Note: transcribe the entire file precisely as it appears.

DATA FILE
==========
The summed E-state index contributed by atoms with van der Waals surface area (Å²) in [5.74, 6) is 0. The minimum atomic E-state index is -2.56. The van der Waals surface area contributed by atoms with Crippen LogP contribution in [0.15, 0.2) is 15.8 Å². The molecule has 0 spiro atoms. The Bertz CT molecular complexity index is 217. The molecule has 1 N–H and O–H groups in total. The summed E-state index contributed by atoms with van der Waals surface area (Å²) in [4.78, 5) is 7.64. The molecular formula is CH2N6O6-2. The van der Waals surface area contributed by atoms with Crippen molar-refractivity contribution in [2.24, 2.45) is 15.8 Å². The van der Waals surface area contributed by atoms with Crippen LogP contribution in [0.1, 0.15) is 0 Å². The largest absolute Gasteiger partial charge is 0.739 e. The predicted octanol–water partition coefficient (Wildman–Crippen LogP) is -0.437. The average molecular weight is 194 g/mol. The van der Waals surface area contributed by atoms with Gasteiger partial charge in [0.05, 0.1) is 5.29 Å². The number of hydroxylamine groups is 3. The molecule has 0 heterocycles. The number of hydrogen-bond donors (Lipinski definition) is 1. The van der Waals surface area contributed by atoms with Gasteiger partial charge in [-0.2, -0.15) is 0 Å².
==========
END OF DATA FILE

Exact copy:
The summed E-state index contributed by atoms with van der Waals surface area (Å²) in [5.74, 6) is 0. The minimum atomic E-state index is -2.56. The van der Waals surface area contributed by atoms with Crippen LogP contribution in [0.15, 0.2) is 15.8 Å². The molecule has 0 spiro atoms. The Bertz CT molecular complexity index is 217. The molecule has 1 N–H and O–H groups in total. The summed E-state index contributed by atoms with van der Waals surface area (Å²) in [4.78, 5) is 7.64. The molecular formula is CH2N6O6-2. The van der Waals surface area contributed by atoms with Crippen molar-refractivity contribution in [2.24, 2.45) is 15.8 Å². The van der Waals surface area contributed by atoms with Crippen LogP contribution in [0.1, 0.15) is 0 Å². The largest absolute Gasteiger partial charge is 0.739 e. The predicted octanol–water partition coefficient (Wildman–Crippen LogP) is -0.437. The average molecular weight is 194 g/mol. The van der Waals surface area contributed by atoms with Gasteiger partial charge in [0.05, 0.1) is 5.29 Å². The number of hydroxylamine groups is 3. The molecule has 0 heterocycles. The number of hydrogen-bond donors (Lipinski definition) is 1. The van der Waals surface area contributed by atoms with Gasteiger partial charge in [-0.2, -0.15) is 0 Å².